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Blackhawks Mon Sep 22 2014

Blackhawks Hit Camp While Cap Adjustments Loom

Thumbnail image for GB blackhawks icon.png All was quiet on the South Bend campus of Notre Dame Friday morning. Students headed off to class with steam beginning to appear with each exhale; fall was yet a few days away despite a few leafs already beginning to change color.

Their eighth-ranked football team was going into a bye week, yet the energy in the air was still present. Later that day, the Chicago Blackhawks would arrive to open training camp in hopes to make good on a season that ended a little too early with so many expectations riding into it.

The Los Angeles Kings won the Stanley Cup last season for the second time in three seasons, which had many prognosticators asking which of these two teams was the more dominant in the post-cap era. The Hawks and Joel Quenneville will look to address that this upcoming season, but first need to answer a few questions of their own regarding a young phenom, the team's ability to hold a lead and exactly how they'll be able to shave $2.2 million in the next month.

After one heck of a Western Conference Final last season, one which went the full seven, the Hawks had to address a few inefficiencies that led to a heartbreaking 5-4 loss. The Hawks led 2-0 in that Game 7, but let it slip away, and ultimately falling in overtime after Alec Martinez bounced one off of Nick Leddy's hip and into the net.

Sure, lucky bounces happen all the time in hockey -- in fact, the Hawks have benefited from a bunch of their own throughout the last few seasons -- but the real depressing reality was losing that lead at home. And it wasn't just that Game 7 that things all of a sudden began to fall apart, it seemed the Hawks played in a fog when holding a lead throughout last season.

That's not to suggest they'd skate on their heels, but something simply wasn't connecting on the ice. Bad turnovers and lack of hustle to get back on defense from a few key players resulted in a few losses that otherwise should have gone for two points. Credit Corey Crawford for keeping his team in most of these wins, and look for Crow to build off of his 2.26 GAA and .917 save percentage, all of which ranked him tenth in the league.

It's also going to be interesting to see how the Hawks work in Teuvo-mania to this year's roster, especially at the beginning of the season. It'll be a safe bet that Quenneville will position Teravainen with Marian Hossa, somewhere down on the third line to start. Hossa is a great two-way player to help bail out any turnovers from the 20-year-old Finnish star, as well as to help stand up to any goonary on the ice.

At some point, Quenneville will likely move Teravainen to the Kane line along with Saad, which really should produce a highlight reel on a nightly basis. Until then, Hawks fans will need to show patience like Cubs fans have with Javier Baez and Kris Bryant.

Despite the way the team went down last June, what has kept Stan Bowman from sleeping soundly all summer was the salary cap and the need to shave off a pile of dough before October. Currently, the league salary cap is set at $69 million and the Hawks are roughly around $71.2 million, which puts them at $2.2 million over.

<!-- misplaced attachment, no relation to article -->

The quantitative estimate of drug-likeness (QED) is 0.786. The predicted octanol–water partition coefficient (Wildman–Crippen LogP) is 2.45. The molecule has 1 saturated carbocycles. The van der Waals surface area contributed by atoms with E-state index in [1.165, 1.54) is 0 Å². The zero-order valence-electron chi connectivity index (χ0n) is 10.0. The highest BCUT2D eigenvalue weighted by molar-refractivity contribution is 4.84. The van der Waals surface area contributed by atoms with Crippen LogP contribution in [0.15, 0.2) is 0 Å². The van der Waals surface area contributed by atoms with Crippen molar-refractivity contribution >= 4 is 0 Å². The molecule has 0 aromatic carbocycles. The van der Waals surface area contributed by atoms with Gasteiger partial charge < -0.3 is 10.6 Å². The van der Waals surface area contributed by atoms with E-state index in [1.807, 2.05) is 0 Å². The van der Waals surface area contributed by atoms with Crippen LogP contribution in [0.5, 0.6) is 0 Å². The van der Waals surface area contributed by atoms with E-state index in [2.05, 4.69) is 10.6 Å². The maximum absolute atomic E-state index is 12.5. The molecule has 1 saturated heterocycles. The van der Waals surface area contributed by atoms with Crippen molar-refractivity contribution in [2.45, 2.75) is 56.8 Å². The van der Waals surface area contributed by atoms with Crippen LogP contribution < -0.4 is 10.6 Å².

The rumor all throughout the offseason was how Patrick Sharp and his $5.9 million was going to be traded away for younger and cheaper talent, whether it was actual players, a bunch of draft picks or both. This led to Sharp's agent Rick Curran going through the roof and the thought of having to replace the Hawks' leading scorer last season with 78 points.

That rumor has since subsided, at least for now, and the current word on the street -- the few that make sense -- is Bowman dumping Johnny Oduya ($3.375 million -- unrestricted free agent next season) or Nick Leddy ($2.7 million -- restricted free agent next season), which will get the team under the required cap.

Both are key defensemen for the Hawks, but both are expendable. Oduya is getting a little older (32), and while his rapport with fellow defenseman Niklas Hjalmarsson is very good, his injuries have slowed him up a bit.

Leddy makes a better case to stick around, mostly because of his points per 60 minutes while on the ice. Last season, after notching 1,131 minutes of ice time, Leddy's Points/60 came in at 1.01, which ranked him thirty-third in the league amongst all defensemen. (By comparison, Chad Billins of the Calgary Flames led all defensemen with a 1.64 Points/60.)

Oduya ranked 106th in Points/60 with 0.73. And while that might not be the best measuring stick as to whether one stays and one heads to Florida or Winnipeg, the fact remains that Leddy's younger legs and slightly cheaper payroll might be the deciding factor.

This week starts the preseason (Tuesday, September 23) with the Red Wings coming to town to lift the lid at the United Center. Each question will be answered in the days ahead -- cuts, additions, lineup experiments, caps adjustments -- which will setup a team looking for another deep run come next June.

 
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